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Telcos face ARPU pressure in 2023

Telecoms operators, and the industry as a whole, face tricky times next year as a result of economic difficulties and existing market pressures, Analysys Mason warned this week.

Mary Lennighan

November 25, 2022

4 Min Read
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Telecoms operators, and the industry as a whole, face tricky times next year as a result of economic difficulties and existing market pressures, Analysys Mason warned this week.

That headline conclusion is hardly rocket science. The vast majority of people and businesses are having to face up to economic uncertainty, and the telecoms industry was never going to be exempt form that. But the analyst firm looks at some of the the specific pressures that will hit telecoms next year, and that makes for interesting reading.

One of its key takeaways is the fact that operators will raise prices – despite various nudges to the contrary from regulatory bodies – but could nonetheless struggle to maintain average revenue per user.

“We believe that operators will be able to raise retail prices, but it is possible that ARPU will not keep pace with inflation, meaning a cut in real terms,” Analysys Mason notes it in a piece outlining key focus areas for the industry in 2023.

With telecoms sucking up a much smaller portion of a household budget than food, energy and so forth, the impact will be mitigated to an extent, but ARPU reduction is never good news for telecoms operators, most of whom are working hard to maintain these types of metric in the face of growing investment requirements.

“After a decade of low inflation and low interest rates, the telecoms sector faces the uncertainty of how it will be affected by these cost increases and the degree to which it can increase its own prices in response,” said Larry Goldman, Chief Analyst at Analysys Mason.

“Combined with high investment costs and questions about potential returns, the market outlook is challenging as the telecoms industry tries to steer its path through price rises, rolling out network availability and launching new services,” Goldman said.

Nonetheless, the analyst firm believes that 5G investment will not be impacted by the downturn, despite the fact that the prospects for a short-term term return are not good. Essentially, they need to tap into revenue-growth opportunities, and this means having the ability to support higher-volume and low-latency services like cloud gaming, AR/VR and the metaverse, and digital businesses. As such they need to carry on investing in 5G and fibre.

“Operators will continue to depend on joint ventures to support their investments,” Analysys Mason said, presumably referring mainly to the fibre space, where JV announcements have been coming thick and fast in recent months. Rumours that T-Mobile US is working on a $4 billion fibre joint venture emerged earlier this month, for example, while AT&T is apparently on the same track. Meanwhile, European operators have already inked a raft of deals with investment partners.

But its not just network investments that will cause operators to feel the pinch.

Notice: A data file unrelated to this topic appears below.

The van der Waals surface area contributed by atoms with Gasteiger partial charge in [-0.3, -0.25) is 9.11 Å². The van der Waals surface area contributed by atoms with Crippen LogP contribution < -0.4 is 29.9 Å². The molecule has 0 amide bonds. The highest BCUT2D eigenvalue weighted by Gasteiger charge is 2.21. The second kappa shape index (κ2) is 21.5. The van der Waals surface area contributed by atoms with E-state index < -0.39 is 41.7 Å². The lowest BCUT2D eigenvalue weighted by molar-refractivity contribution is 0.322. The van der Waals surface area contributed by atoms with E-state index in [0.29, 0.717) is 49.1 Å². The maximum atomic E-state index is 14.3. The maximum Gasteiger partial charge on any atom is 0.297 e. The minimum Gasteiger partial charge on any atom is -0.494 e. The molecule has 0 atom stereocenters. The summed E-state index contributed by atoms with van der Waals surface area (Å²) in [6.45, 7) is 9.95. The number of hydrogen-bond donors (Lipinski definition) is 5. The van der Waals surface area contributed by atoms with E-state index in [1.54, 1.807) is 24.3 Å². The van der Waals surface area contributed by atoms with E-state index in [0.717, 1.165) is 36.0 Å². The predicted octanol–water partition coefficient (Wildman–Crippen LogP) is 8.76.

Analysys Mason describes telcos as having been “relatively unscathed” by the Covid-19 pandemic, but points out that they will now need to reduce costs. Investments in automation in recent years will help with that, but there is also the thorny issue of cutting energy bills to address.

Efforts to deal with rising inflation and increasing energy costs featured in Vodafone’s first half FY2023 results last week, chief among which was price rises, reinforcing Analysys Mason’s view that consumers will have to deal with bigger bills. Meanwhile, BT added £500 million to its cost-cutting plan, in no small part due to growing energy costs.

Analysys Mason identifies decommissioning older networks more quickly than previously planned as an area of focus for cost-conscious telcos.

Other predictions from the analyst firm include a continued push on digital services from telecoms operators, as well as ongoing metaverse initiatives, although it expects the metaverse will not truly materialise until 2024.

On the networks and software side, it is looking at take-up of private networks in tier-two organisations, many of which will need greater simplification and as-a-service pricing; big growth in aaS deployment models in general, especially in traditional OSS/BSS areas; accelerated enterprise demand for multi-cloud connectivity; and open RAN expansion.

There are some big industry buzzwords in there. It’s a positive sign that analysts expect these growth areas to keep growing, despite the obvious economic headwinds looming.

 

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About the Author(s)

Mary Lennighan

Mary has been following developments in the telecoms industry for more than 20 years. She is currently a freelance journalist, having stepped down as editor of Total Telecom in late 2017; her career history also includes three years at CIT Publications (now part of Telegeography) and a stint at Reuters. Mary's key area of focus is on the business of telecoms, looking at operator strategy and financial performance, as well as regulatory developments, spectrum allocation and the like. She holds a Bachelor's degree in modern languages and an MA in Italian language and literature.

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